Move over, Sonic- there’s a new hedgehog in town.
A recent archaeological expedition in British Columbia has unearthed fossilized remains belonging to an extinct species of hedgehog. The hedgehog, which might have been the smallest in the world, has been confirmed as an entirely new species. Its scientific name Silvacola acares can be translated as “tiny forest dweller”.
This discovery has helped scientists expand their knowledge of ancient Canada during the Eocene epoch (which lasted from 56 to 33.9 million years ago), which was the time period when the hedgehog. Knowledge about the era is spotty and incomplete due to a rather scattered and hard to pinpoint fossil record. However, with discoveries like these beginning to happen sporadically throughout the past few years, the record is becoming clearer.
“These new mammals fill out our picture of this environment,” said David Greenwood, a paleontologist from Brandon University and one of the authors of the new study detailing the recent fossil discovery (published this week in the Journal of Vertebrate Paleontology). “For this time period, the Eocene, we know very, very little about mammals across Canada,”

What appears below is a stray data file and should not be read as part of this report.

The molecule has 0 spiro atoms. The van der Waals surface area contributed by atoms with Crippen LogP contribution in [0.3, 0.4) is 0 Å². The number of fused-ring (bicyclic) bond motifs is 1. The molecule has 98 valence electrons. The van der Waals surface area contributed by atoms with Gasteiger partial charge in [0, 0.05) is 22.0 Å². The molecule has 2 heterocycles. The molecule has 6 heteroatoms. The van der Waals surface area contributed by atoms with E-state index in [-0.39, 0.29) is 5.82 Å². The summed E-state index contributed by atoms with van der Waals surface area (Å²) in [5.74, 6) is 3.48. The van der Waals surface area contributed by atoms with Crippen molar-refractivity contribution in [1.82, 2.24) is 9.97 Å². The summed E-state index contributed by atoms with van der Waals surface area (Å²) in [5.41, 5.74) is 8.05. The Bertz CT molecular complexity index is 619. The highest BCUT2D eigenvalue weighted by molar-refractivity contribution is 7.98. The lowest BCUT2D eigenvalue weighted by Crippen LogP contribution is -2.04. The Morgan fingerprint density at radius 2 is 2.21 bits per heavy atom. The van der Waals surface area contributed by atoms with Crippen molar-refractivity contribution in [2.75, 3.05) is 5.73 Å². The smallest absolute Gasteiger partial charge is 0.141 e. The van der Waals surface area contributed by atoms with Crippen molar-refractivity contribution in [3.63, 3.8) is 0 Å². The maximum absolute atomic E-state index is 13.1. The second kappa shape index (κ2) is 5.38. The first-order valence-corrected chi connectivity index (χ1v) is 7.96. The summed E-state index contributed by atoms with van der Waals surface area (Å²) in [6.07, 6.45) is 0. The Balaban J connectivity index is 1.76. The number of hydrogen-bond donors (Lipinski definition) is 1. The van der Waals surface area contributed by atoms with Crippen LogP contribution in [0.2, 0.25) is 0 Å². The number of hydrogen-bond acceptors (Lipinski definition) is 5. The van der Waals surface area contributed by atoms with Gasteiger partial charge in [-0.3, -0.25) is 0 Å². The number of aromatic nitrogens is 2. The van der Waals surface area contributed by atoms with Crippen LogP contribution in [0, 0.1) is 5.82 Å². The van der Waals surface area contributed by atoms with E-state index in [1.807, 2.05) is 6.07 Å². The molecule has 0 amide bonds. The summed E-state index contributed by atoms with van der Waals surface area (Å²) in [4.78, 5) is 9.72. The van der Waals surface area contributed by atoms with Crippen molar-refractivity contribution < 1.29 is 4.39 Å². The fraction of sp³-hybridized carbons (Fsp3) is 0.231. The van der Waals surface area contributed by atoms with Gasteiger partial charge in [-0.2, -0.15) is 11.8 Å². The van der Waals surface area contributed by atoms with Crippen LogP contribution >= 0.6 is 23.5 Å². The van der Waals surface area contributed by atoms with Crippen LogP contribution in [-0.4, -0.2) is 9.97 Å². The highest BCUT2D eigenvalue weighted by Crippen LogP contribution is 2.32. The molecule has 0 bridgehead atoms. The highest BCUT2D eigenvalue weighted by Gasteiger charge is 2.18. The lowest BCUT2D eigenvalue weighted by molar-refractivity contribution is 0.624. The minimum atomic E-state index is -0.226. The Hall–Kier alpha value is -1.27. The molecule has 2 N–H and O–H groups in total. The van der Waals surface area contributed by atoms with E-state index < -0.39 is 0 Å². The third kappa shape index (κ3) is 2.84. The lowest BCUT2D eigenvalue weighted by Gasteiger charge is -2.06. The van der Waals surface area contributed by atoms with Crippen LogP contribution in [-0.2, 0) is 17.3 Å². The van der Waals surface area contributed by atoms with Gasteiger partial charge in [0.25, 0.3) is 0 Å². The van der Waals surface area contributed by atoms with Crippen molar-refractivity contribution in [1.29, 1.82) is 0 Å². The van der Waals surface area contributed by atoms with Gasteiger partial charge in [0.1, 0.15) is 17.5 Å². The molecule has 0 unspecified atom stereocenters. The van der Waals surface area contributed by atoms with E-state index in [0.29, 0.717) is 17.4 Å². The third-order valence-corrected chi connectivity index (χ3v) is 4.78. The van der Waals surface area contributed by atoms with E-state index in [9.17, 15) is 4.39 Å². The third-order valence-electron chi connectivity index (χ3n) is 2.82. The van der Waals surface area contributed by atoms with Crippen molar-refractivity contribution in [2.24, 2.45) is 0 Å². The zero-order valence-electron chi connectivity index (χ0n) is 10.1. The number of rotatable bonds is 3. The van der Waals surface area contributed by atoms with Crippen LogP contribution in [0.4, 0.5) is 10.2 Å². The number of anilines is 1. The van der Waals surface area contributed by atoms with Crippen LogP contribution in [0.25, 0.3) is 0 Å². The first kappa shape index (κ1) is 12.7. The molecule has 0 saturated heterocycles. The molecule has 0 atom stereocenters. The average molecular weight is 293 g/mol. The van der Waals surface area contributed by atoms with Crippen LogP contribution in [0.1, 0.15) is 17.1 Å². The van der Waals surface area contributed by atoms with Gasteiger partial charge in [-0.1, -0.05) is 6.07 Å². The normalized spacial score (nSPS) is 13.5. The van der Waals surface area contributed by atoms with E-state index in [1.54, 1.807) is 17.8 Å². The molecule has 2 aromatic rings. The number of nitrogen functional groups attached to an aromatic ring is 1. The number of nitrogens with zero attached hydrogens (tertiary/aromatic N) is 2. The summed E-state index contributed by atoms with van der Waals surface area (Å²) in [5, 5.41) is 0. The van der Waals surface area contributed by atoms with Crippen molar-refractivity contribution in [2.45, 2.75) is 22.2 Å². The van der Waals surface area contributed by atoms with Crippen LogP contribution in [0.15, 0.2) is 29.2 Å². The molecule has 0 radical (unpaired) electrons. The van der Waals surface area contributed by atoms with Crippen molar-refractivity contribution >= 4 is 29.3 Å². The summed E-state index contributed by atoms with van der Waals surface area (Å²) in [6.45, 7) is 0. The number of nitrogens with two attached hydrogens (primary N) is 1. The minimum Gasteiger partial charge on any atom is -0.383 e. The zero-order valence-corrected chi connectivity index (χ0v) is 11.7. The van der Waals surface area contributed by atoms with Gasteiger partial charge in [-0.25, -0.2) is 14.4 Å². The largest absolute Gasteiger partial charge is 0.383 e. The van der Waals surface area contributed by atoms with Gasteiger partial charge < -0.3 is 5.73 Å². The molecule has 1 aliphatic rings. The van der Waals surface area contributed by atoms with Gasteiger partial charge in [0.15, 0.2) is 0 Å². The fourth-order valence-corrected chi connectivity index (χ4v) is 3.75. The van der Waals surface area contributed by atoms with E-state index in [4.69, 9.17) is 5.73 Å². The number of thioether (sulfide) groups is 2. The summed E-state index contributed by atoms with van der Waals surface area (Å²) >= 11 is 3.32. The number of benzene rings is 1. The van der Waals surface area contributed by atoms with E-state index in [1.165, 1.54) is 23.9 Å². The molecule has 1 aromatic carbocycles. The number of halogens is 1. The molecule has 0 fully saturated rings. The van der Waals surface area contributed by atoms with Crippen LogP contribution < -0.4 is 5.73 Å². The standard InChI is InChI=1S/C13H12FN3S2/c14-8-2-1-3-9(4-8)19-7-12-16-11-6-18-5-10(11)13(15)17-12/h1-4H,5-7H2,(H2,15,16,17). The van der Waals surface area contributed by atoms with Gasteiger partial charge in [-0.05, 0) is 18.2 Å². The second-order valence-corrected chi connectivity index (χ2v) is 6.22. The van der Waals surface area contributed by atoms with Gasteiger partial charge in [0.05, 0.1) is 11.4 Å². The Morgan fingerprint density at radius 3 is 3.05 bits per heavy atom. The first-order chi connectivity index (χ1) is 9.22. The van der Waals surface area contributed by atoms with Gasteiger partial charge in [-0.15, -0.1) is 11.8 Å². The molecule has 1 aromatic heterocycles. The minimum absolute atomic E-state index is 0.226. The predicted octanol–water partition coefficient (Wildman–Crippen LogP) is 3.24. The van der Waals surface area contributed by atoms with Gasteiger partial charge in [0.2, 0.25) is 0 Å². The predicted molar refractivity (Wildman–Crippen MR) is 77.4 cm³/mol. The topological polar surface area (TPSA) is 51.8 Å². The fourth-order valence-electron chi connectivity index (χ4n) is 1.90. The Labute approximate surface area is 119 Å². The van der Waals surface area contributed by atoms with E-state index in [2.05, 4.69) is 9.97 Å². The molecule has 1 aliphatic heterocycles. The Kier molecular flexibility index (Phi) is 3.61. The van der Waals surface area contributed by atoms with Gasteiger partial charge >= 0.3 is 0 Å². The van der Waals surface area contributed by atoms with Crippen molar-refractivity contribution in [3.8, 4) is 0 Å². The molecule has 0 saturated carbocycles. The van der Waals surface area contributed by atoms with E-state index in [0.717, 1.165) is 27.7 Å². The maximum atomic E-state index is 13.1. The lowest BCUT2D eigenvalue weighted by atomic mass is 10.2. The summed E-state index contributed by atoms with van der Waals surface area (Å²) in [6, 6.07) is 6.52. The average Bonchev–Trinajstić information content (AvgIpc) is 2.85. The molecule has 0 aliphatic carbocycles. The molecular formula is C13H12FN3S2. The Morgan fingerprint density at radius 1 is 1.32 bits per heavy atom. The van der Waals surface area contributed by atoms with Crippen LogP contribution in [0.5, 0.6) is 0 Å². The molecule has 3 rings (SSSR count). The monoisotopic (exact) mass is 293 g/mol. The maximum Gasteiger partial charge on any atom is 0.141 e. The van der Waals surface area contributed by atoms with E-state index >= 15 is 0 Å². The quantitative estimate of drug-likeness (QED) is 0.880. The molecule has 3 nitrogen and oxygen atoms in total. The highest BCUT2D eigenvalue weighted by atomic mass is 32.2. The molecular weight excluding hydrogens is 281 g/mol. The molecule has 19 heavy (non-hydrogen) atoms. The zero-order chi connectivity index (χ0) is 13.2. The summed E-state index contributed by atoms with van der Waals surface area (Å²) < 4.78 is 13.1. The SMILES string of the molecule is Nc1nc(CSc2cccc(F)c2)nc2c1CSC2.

Paleontologists unearthed bones in Driftwood Canyon Provincial Park that belonged to a hedgehog roughly the size of a person’s thumb- likely making it the world’s smallest. Another find was the jaw of a tapir, a hog-like mammal roughly the size of a spaniel. Both artifacts were found in what used to be the bottom of a lake- suggesting they were dropped there by predators. This rich find supports the theory that more artifacts might lie in the immediate area.
Could this have been the cutest hedgehog of all time? Present your argument in the comments!
Source: United Press International